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Smoking-cessation counseling by nurses: Description and predictors in rural hospitals

June 27, 2011 Comments off

Smoking-cessation counseling by nurses: Description and predictors in rural hospitals
Source: American Nursing Today

Tobacco use is the most preventable cause of death and disease in the United States. Annually, it results in 440,000 deaths at a cost of $157 billion and an estimated 5.6 million years of life lost. Tobacco use not only increases the risk of lung and other cancers and cardiovascular and respiratory diseases for smokers. It raises these risks for nonsmokers as well through exposure to secondhand smoke. Because of nurses’ important role in smoking-cessation counseling, the U.S. Department of Health and Human Services (HHS) published specific guidelines for nurses in 2005.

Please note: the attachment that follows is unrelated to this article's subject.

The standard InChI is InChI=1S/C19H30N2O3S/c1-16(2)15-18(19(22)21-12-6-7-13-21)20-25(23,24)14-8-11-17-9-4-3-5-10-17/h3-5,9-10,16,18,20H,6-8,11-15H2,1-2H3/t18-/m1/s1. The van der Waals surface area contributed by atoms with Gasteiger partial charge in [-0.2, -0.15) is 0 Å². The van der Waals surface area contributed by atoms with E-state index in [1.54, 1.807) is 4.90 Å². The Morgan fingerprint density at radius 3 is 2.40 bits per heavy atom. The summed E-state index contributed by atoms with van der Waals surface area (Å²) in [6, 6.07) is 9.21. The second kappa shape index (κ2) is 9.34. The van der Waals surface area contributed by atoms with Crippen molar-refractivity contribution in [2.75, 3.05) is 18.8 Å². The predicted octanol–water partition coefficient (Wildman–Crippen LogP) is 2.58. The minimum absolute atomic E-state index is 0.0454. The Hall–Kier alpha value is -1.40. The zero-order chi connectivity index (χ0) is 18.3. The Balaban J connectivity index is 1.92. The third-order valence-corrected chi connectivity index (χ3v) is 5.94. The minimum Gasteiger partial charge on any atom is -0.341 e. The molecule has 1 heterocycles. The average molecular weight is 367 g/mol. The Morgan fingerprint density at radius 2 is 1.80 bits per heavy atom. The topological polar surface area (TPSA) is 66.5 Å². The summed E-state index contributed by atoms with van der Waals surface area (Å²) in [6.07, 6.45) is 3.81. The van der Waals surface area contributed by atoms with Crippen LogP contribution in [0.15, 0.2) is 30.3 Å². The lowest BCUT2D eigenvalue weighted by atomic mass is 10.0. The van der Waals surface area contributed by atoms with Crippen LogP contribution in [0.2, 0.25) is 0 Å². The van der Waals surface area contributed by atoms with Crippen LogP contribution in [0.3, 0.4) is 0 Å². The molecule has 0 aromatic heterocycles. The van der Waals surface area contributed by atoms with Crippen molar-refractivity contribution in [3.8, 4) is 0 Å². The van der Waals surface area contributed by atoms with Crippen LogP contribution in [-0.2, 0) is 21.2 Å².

Much is known about effective strategies to promote successful smoking cessation. Smoking-cessation counseling is a core measure of quality for acute-care hospitals for various diagnoses, including heart failure, myocardial infarction, and pneumonia. Healthcare providers can increase the chance that patients will quit smoking.

Use of evidence-based strategies is an expectation of good nursing care. To promote successful cessation attempts for patients who smoke, clinicians should follow the 5 A’s:
Ask about tobacco use at every visit.
Advise tobacco users to quit.
Assess readiness to quit.
Assist tobacco users with a quit plan.
Arrange follow up visits.

The purpose of this study was to describe the smoking-cessation counseling practices of nurses in acute-care rural hospitals and examine whether nurses’ personal characteristics affected smoking-cessation counseling activities.

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